he said. “Some guys have harder gloves a little bit and those make more
sound. Typically if you’re just close to the zone that you were set up
at, and you make the mitt pop, it’s like almost automatic that you get
the umpire to call a strike.”

Foul tips and hit batters are also calls made by ear, both Martin and
Young agree.

“You can’t really see if the ball’s nicking off the bat or whatever,
you’ve got to use your ears,” Martin said. “Obviously wood and flesh
sound different.”

Sometimes a hit by pitch, one that just barely hits the batter or even
hits the uniform, isn’t that obvious, Young said, adding a foul tip
can’t really be seen with the naked eye.

“Just about every time, that’s called by sound as well.”

It’s a familiar noise, one Young has heard countless times. So, what
does it sound like?

“That’s a hard question,” he said. “I’ve never thought of that
before. What does it sound like? It’s just kind of an interruption.
You’re expecting to hear the ball hit the mitt and then you hear
actually two sounds. They sound very much alike, the ball hitting the mitt
and the ball hitting the batter. Except times when the ball hitting the
jersey — that’s a different sound.”

Another area where sound is particularly important for umpires is at first
base on force plays, Young aded.

“The umpire is looking at the bag and he’s listening for the sound of
the ball hitting the mitt. That’s how we call force plays, If he
didn’t have both of those capabilities, he’d really have a hard time.
In fact it would be impossible, to get plays right at first base.”

While Young said it would be difficult to work as an umpire with a hearing
impairment, MLB has had deaf players within its ranks. Martin remembers
watching outfielder Curtis Pride, a former big leaguer and baseball’s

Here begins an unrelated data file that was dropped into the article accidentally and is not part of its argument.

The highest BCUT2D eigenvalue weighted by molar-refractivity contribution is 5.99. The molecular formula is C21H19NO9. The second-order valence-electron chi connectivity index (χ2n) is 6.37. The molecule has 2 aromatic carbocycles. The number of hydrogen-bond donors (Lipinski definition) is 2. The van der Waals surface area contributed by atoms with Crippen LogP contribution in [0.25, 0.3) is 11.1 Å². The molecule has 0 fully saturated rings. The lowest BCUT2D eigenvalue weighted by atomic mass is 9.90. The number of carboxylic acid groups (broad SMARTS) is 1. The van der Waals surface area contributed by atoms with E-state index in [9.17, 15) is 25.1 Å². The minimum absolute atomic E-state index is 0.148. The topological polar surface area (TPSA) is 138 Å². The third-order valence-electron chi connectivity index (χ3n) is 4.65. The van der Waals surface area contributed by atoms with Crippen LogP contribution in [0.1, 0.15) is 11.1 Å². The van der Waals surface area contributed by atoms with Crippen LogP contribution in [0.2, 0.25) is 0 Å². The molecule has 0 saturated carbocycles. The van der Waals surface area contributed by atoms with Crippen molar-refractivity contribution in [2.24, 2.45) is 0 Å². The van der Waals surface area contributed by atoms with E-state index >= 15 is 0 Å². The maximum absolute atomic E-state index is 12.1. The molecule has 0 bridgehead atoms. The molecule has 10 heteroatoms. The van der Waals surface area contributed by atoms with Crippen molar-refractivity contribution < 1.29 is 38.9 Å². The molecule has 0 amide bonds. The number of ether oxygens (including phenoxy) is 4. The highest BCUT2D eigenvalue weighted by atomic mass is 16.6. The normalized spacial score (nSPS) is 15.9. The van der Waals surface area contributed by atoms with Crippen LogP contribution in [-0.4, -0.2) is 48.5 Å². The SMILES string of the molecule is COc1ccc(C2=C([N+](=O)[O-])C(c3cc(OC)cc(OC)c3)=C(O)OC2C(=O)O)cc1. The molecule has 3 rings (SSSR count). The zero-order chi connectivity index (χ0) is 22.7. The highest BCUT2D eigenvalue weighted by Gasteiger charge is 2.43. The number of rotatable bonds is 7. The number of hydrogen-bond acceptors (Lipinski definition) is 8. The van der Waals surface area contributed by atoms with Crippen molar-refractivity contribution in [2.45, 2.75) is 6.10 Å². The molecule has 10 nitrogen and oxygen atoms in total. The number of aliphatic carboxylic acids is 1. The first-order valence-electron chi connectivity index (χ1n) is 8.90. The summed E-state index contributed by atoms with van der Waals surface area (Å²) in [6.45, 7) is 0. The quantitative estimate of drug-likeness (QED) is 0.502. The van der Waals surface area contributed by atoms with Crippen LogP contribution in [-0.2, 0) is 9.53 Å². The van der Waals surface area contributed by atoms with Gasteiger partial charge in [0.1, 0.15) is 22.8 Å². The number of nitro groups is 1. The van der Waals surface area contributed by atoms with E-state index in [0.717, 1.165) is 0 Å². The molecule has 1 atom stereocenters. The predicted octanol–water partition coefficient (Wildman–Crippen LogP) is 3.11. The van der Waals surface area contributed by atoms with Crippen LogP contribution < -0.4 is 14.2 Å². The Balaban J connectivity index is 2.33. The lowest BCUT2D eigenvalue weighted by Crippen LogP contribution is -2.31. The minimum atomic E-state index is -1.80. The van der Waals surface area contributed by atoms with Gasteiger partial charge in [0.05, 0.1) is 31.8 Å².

current ambassador for inclusion, during stints with the Montreal Expos
and Los Angeles Angels. Pride played 421 games in the major leagues across
parts of 11 seasons, finishing with a .250 career batting average, 20 home
runs and 82 RBIs.

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deaf pro in tennis

Wimbledon 2018: Deaf player Lee Duck-hee aiming to qualify

And now imagine being a professional tennis player and not hearing any of
it.

That is the reality for South Korean player Lee Duck-hee, who is deaf and
is hoping to qualify for the main draw at next week’s Wimbledon.

“I’m very proud of myself as being the only deaf professional tennis
player in the world at the moment,” the 20-year-old told BBC Sport.

“I feel huge responsibility that my every step as a tennis player will
influence other deaf people. I hope my career could give them a hopeful
message that they could also overcome their disability and make their
dream come true.”

Lee, who observes the way opponents swing for the ball as a way of reading
the game and whose matches have been thrown off course because he has been
confused by officials’ hand signals, reached a career-high ranking of 130
in April 2017.

Now ranked 233, he has come agonisingly close to Grand Slam main draws,
reaching the final round of qualifying at the French Open last month where
he had two match points before losing in a third set tie-break.

This week he takes part in the Wimbledon qualifying event at Roehampton,
where he begins his campaign on Monday against Hungary’s Attila Balazs and
needs to win three matches to reach the tournament at the All England
Club.

He has said in the past that he was told he could never be a great player
because he was deaf and that he sometimes felt like quitting but also
wanted to prove the doubters wrong.

“I focus on watching and expecting the opponent’s swing and movement,
which needs very intensive concentration of my eyes and fast
decision-making for the next move,” he said.